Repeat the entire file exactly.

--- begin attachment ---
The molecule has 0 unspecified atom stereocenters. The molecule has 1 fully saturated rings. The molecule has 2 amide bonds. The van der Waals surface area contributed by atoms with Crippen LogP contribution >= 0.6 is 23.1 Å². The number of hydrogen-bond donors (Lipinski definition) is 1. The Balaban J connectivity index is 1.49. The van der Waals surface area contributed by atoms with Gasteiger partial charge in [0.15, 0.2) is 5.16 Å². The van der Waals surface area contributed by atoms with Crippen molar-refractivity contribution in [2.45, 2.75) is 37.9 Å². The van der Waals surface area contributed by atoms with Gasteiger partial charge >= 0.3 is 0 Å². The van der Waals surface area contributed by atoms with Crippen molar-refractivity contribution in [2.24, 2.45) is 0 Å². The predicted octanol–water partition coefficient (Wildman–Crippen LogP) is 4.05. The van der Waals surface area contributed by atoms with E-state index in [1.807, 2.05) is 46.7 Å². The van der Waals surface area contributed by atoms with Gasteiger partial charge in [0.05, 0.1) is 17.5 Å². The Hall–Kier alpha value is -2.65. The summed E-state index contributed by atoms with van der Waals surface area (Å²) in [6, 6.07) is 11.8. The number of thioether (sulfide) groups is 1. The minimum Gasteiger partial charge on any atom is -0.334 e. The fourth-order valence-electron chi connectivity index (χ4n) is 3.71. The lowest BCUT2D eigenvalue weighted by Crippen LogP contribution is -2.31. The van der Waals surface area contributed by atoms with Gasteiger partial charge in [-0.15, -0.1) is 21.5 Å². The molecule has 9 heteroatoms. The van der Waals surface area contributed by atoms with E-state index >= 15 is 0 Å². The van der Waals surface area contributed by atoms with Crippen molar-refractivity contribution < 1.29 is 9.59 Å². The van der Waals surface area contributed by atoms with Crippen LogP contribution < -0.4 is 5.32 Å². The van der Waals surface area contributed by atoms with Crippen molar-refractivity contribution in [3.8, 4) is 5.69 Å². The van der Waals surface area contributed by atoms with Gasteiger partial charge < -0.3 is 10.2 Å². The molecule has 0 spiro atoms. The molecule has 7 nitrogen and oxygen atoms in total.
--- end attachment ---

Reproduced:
The molecule has 0 unspecified atom stereocenters. The molecule has 1 fully saturated rings. The molecule has 2 amide bonds. The van der Waals surface area contributed by atoms with Crippen LogP contribution >= 0.6 is 23.1 Å². The number of hydrogen-bond donors (Lipinski definition) is 1. The Balaban J connectivity index is 1.49. The van der Waals surface area contributed by atoms with Gasteiger partial charge in [0.15, 0.2) is 5.16 Å². The van der Waals surface area contributed by atoms with Crippen molar-refractivity contribution in [2.45, 2.75) is 37.9 Å². The van der Waals surface area contributed by atoms with Gasteiger partial charge >= 0.3 is 0 Å². The van der Waals surface area contributed by atoms with Crippen molar-refractivity contribution in [2.24, 2.45) is 0 Å². The predicted octanol–water partition coefficient (Wildman–Crippen LogP) is 4.05. The van der Waals surface area contributed by atoms with E-state index in [1.807, 2.05) is 46.7 Å². The van der Waals surface area contributed by atoms with Gasteiger partial charge in [0.05, 0.1) is 17.5 Å². The Hall–Kier alpha value is -2.65. The summed E-state index contributed by atoms with van der Waals surface area (Å²) in [6, 6.07) is 11.8. The number of thioether (sulfide) groups is 1. The minimum Gasteiger partial charge on any atom is -0.334 e. The fourth-order valence-electron chi connectivity index (χ4n) is 3.71. The lowest BCUT2D eigenvalue weighted by Crippen LogP contribution is -2.31. The van der Waals surface area contributed by atoms with Gasteiger partial charge in [-0.15, -0.1) is 21.5 Å². The molecule has 9 heteroatoms. The van der Waals surface area contributed by atoms with E-state index >= 15 is 0 Å². The van der Waals surface area contributed by atoms with Crippen molar-refractivity contribution < 1.29 is 9.59 Å². The van der Waals surface area contributed by atoms with Crippen LogP contribution < -0.4 is 5.32 Å². The van der Waals surface area contributed by atoms with Crippen molar-refractivity contribution in [3.8, 4) is 5.69 Å². The van der Waals surface area contributed by atoms with Gasteiger partial charge < -0.3 is 10.2 Å². The molecule has 0 spiro atoms. The molecule has 7 nitrogen and oxygen atoms in total.